The Federal Trade Commission filed a lawsuit Monday to block the $8.5 billion merger of luxury fashion conglomerates Tapestry and Capri Holdings, a union that regulators say would lead to higher prices for U.S. consumers.

“This deal threatens to deprive consumers of the competition for affordable handbags, while hourly workers stand to lose the benefits of higher wages and more favorable workplace conditions,” Henry Liu, director of the FTC’s bureau of competition, said in a news release.

The deal would combine such Tapestry labels as Coach, Kate Spade and Stuart Weitzman with Capri’s Versace, Jimmy Choo and Michael Kors. That tie-up would make them more competitive with their European rivals, namely LVMH, the powerhouse behind Louis Vuitton, Dior, Fendi and Givenchy, and Kering, the owner of Gucci, Balenciaga and Saint Laurent.

In a statement to The Washington Post, Tapestry said the FTC “fundamentally misunderstands both the marketplace and the way in which consumers shop” and that the two companies operate in an “intensely competitive and highly fragmented industry alongside hundreds of rival brands, including both established players and new entrants.”

“We have full confidence in the merits and pro-competitive nature of this transaction,” the statement said. “It will bring significant benefits to the combined company’s customers, employees, partners, and shareholders in the U.S. and around the world.”

The acquisition would allow Tapestry to broaden its global reach and usher the company into a higher-end segment of the fashion industry. Since LVMH and Kering began assembling luxury rivals under single holding companies in the 1990s, the American fashion industry has struggled to produce a contender on a par with the kind of high-end legacy houses that churn out four-figure handbags and beauty products. (And the kind that mint billionaires: LVMH chairman and CEO Bernard Arnault, with a net worth of $218 billion, is the richest person in the world, according to the Bloomberg Billionaire Index.)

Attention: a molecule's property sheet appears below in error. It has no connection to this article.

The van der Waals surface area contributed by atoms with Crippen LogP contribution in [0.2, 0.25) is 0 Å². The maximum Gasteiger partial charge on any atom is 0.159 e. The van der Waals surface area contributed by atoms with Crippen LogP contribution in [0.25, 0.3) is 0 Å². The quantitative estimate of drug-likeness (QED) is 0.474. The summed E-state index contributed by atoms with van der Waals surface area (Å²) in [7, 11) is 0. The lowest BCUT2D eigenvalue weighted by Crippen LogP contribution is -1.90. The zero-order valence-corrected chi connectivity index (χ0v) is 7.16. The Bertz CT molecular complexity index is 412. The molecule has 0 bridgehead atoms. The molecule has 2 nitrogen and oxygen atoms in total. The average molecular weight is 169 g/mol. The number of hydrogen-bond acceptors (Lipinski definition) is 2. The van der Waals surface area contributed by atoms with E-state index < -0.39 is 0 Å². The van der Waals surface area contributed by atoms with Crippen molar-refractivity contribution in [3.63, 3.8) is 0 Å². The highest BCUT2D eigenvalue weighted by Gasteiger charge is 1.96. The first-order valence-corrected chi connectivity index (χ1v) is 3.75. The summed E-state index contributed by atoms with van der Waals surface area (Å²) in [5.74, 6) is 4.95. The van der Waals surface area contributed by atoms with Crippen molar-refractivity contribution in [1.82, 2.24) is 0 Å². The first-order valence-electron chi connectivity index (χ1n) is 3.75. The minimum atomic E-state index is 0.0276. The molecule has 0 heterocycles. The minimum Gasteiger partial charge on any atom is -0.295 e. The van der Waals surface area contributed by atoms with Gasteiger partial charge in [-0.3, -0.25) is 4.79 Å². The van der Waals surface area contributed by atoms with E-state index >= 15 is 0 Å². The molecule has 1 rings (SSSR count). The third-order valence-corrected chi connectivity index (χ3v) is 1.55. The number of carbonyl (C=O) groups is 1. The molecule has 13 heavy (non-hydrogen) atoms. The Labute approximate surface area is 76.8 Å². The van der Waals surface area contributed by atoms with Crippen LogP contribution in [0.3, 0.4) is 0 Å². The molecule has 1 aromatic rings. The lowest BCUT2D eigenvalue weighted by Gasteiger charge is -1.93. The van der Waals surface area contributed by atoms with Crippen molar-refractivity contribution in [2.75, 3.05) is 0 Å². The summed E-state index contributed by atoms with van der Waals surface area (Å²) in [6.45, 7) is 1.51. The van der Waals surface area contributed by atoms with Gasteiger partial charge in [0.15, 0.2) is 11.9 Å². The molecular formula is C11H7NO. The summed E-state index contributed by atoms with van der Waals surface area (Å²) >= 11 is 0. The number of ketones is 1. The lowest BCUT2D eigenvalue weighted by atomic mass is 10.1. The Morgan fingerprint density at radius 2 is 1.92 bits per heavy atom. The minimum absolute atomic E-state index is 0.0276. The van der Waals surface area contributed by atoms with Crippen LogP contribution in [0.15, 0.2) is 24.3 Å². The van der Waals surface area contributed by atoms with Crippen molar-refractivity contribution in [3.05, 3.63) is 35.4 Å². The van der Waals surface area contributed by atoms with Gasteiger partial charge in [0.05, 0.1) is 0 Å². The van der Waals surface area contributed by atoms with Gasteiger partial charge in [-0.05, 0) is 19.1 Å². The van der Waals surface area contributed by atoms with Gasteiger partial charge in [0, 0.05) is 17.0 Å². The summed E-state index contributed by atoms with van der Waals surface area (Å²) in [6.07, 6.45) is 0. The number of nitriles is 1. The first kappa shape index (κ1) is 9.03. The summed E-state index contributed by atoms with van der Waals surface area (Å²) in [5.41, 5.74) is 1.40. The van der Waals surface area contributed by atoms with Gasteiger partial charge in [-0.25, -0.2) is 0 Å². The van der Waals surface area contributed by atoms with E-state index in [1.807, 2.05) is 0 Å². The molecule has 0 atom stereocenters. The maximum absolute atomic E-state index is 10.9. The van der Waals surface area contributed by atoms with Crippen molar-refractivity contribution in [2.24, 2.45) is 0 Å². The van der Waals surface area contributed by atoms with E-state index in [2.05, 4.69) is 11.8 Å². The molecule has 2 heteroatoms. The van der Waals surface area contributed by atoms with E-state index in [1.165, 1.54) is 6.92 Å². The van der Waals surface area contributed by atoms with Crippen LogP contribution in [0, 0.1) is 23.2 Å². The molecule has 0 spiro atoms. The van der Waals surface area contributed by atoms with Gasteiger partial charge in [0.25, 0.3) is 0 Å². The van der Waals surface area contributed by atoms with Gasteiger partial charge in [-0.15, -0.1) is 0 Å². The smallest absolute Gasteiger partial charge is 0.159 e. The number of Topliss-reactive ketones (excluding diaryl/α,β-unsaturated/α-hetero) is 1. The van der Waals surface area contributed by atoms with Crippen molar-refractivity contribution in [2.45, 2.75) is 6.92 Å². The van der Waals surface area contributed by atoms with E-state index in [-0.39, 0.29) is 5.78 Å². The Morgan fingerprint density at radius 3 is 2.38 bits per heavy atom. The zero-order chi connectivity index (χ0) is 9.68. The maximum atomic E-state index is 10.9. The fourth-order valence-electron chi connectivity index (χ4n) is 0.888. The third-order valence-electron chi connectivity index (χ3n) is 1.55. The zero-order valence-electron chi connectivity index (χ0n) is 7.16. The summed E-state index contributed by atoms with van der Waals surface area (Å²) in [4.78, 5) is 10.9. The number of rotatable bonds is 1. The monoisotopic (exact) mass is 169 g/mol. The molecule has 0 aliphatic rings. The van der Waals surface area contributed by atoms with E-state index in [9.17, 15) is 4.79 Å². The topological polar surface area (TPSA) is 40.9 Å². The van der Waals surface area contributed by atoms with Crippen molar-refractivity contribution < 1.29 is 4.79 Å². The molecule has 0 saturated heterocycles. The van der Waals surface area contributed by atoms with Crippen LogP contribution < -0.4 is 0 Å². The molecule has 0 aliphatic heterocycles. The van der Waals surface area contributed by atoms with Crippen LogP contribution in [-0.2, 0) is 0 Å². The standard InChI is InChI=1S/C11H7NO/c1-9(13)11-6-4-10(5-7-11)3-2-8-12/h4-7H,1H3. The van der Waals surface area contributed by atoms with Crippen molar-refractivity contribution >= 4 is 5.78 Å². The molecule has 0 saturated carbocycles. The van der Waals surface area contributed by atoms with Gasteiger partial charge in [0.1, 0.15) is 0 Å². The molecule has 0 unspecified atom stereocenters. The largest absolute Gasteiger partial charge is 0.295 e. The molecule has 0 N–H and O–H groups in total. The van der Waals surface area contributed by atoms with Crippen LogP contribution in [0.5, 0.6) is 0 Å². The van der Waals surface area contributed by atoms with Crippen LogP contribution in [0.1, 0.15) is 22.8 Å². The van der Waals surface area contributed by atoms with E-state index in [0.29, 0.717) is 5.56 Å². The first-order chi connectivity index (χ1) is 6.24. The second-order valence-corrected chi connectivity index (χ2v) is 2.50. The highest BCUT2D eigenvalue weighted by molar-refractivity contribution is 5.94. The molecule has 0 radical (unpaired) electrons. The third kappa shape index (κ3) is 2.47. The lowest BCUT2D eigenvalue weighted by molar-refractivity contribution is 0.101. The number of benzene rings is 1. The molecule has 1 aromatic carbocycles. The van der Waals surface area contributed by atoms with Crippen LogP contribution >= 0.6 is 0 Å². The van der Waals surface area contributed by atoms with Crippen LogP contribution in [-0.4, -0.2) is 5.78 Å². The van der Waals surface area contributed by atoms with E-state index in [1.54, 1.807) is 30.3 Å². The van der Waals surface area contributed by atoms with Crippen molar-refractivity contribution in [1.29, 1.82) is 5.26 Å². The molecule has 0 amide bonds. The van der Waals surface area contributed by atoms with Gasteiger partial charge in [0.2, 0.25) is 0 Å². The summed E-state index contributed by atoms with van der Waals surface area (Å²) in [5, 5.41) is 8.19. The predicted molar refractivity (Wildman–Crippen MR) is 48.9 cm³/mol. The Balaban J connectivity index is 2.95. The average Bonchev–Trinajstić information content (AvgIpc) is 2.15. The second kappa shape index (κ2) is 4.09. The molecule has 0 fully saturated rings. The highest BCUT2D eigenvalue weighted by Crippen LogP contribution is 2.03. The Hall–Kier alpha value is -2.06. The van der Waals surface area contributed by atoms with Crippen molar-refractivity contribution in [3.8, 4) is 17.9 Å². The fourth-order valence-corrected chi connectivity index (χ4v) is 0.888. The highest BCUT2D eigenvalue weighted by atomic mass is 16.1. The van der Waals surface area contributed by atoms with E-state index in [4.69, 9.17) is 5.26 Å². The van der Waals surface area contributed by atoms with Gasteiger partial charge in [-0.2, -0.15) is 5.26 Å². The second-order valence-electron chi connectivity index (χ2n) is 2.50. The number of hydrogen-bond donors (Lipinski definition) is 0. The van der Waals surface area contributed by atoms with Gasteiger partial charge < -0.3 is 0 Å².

The combination of brands “creates a new powerful global luxury house, unlocking a unique opportunity to drive enhanced value for our consumers, employees, communities, and shareholders around the world,” Tapestry chief executive Joanne Crevoiserat said in a news release announcing the deal.

Though antitrust regulators in Europe and Japan approved the merger last week, the FTC’s decision to pursue the case means it believes American consumers will fare differently, said Jennifer Lada, an antitrust attorney at Holland & Knight.

“There’s a general concern of merged companies being able to raise prices,” Lada said. If the answer is yes, then the FTC has to consider if consumers will have a “reasonable substitute” if they aren’t able or willing to pay the higher price.

The FTC said the merger would give Tapestry a “dominant share of the ‘accessible luxury’ handbag market,” undermining consumers’ benefits of the companies competing on “price, discounts and promotions, innovation, design, marketing, and advertising.”

Employees would also lose out in terms of wages and benefits, according to the FTC.

The global luxury retail market saw a boom during the pandemic, hitting a market size of $462.7 billion in 2023, according to Global Data. Now, it’s slowing as consumers grapple with inflation and high interest rates. Spending in the category fell 12 percent in March compared to the same period last year, according to a Bank of America analyst report.

In its most recent quarter ending Dec. 30., Capri reported revenue slipped 5.6 percent year-over-year, to $1.43 billion. Versace alone saw an almost 9 percent decline. Tapestry faired better, with a 3 percent revenue growth to $2.1 billion, thanks in large part to Coach being a popular brand for holiday gifts, analysts said.

Typically, a conglomerate helps ensure that a fashion business brand is able to continue if its eponymous designer retires or dies — a major source of anxiety for any label with a celebrated founder. But it also provides the shared resources to expand the businesses into global empires.

“In a market where the big players have become so dominant … it just really puts [brands] at an advantage to be bigger,” said Imran Amed, the founder and CEO of The Business of Fashion. For the smaller groups, “it puts them at a disadvantage when they’re competing for talent, and for good deals on store space and for advertising deals. Those are the things that tend to be shared” in fashion conglomerates.

It’s not a regular occurrence for antitrust regulators to weigh in on fashion mergers. But the commission’s decision to intervene with Tapestry and Capri shows how “we’re seeing generally more scrutiny of mergers and possible anti-competitive behavior by [federal] regulators,” Lada said.

The FTC’s suit is the latest effort by the Biden administration to crack down on megamergers. In March, federal regulators filed suit to block the merger of supermarket giants Kroger and Albertsons, a union that regulators said would eliminate competition and threaten consumers’ access to affordable groceries. Earlier this year, a federal judge blocked JetBlue Airways’ $3.8 billion consolidation with Spirit Airlines. The FTC also went after Microsoft’s roughly $69 billion bid for video game company Activision Blizzard.

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